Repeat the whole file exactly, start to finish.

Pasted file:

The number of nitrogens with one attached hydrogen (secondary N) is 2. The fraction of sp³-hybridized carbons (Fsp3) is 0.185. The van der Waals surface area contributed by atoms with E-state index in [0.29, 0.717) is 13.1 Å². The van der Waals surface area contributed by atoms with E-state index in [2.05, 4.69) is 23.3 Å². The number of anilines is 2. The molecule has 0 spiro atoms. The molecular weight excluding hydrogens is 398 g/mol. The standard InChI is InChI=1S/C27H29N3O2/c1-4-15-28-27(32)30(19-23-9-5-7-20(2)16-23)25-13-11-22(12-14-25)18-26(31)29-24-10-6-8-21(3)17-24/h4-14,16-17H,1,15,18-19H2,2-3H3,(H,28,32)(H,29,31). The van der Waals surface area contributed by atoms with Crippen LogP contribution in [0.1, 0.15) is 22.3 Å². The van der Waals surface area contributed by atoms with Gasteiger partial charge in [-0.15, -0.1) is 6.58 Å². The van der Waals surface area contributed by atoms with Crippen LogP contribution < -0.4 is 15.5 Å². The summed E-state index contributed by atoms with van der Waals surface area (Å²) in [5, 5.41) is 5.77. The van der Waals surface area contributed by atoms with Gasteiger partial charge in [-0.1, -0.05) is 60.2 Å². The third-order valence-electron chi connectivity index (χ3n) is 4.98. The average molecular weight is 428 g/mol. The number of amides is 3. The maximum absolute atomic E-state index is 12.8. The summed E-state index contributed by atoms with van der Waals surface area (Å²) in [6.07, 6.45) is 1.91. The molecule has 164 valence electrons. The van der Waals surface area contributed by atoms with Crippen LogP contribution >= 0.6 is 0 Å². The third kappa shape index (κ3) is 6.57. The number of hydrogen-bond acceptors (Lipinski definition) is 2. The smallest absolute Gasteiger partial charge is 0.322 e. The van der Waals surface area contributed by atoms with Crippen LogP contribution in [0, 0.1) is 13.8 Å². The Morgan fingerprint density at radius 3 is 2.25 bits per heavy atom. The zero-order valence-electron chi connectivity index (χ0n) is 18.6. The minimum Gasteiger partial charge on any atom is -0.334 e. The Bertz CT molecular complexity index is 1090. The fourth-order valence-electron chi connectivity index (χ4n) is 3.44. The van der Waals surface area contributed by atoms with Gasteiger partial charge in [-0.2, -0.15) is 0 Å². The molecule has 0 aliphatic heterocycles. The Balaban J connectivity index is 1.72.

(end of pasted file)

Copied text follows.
The number of nitrogens with one attached hydrogen (secondary N) is 2. The fraction of sp³-hybridized carbons (Fsp3) is 0.185. The van der Waals surface area contributed by atoms with E-state index in [0.29, 0.717) is 13.1 Å². The van der Waals surface area contributed by atoms with E-state index in [2.05, 4.69) is 23.3 Å². The number of anilines is 2. The molecule has 0 spiro atoms. The molecular weight excluding hydrogens is 398 g/mol. The standard InChI is InChI=1S/C27H29N3O2/c1-4-15-28-27(32)30(19-23-9-5-7-20(2)16-23)25-13-11-22(12-14-25)18-26(31)29-24-10-6-8-21(3)17-24/h4-14,16-17H,1,15,18-19H2,2-3H3,(H,28,32)(H,29,31). The van der Waals surface area contributed by atoms with Crippen LogP contribution in [0.1, 0.15) is 22.3 Å². The van der Waals surface area contributed by atoms with Gasteiger partial charge in [-0.15, -0.1) is 6.58 Å². The van der Waals surface area contributed by atoms with Crippen LogP contribution < -0.4 is 15.5 Å². The summed E-state index contributed by atoms with van der Waals surface area (Å²) in [5, 5.41) is 5.77. The van der Waals surface area contributed by atoms with Gasteiger partial charge in [-0.1, -0.05) is 60.2 Å². The third-order valence-electron chi connectivity index (χ3n) is 4.98. The average molecular weight is 428 g/mol. The number of amides is 3. The maximum absolute atomic E-state index is 12.8. The summed E-state index contributed by atoms with van der Waals surface area (Å²) in [6.07, 6.45) is 1.91. The molecule has 164 valence electrons. The van der Waals surface area contributed by atoms with Crippen LogP contribution >= 0.6 is 0 Å². The third kappa shape index (κ3) is 6.57. The number of hydrogen-bond acceptors (Lipinski definition) is 2. The smallest absolute Gasteiger partial charge is 0.322 e. The van der Waals surface area contributed by atoms with Crippen LogP contribution in [0, 0.1) is 13.8 Å². The Morgan fingerprint density at radius 3 is 2.25 bits per heavy atom. The zero-order valence-electron chi connectivity index (χ0n) is 18.6. The minimum Gasteiger partial charge on any atom is -0.334 e. The Bertz CT molecular complexity index is 1090. The fourth-order valence-electron chi connectivity index (χ4n) is 3.44. The van der Waals surface area contributed by atoms with Gasteiger partial charge in [-0.2, -0.15) is 0 Å². The molecule has 0 aliphatic heterocycles. The Balaban J connectivity index is 1.72.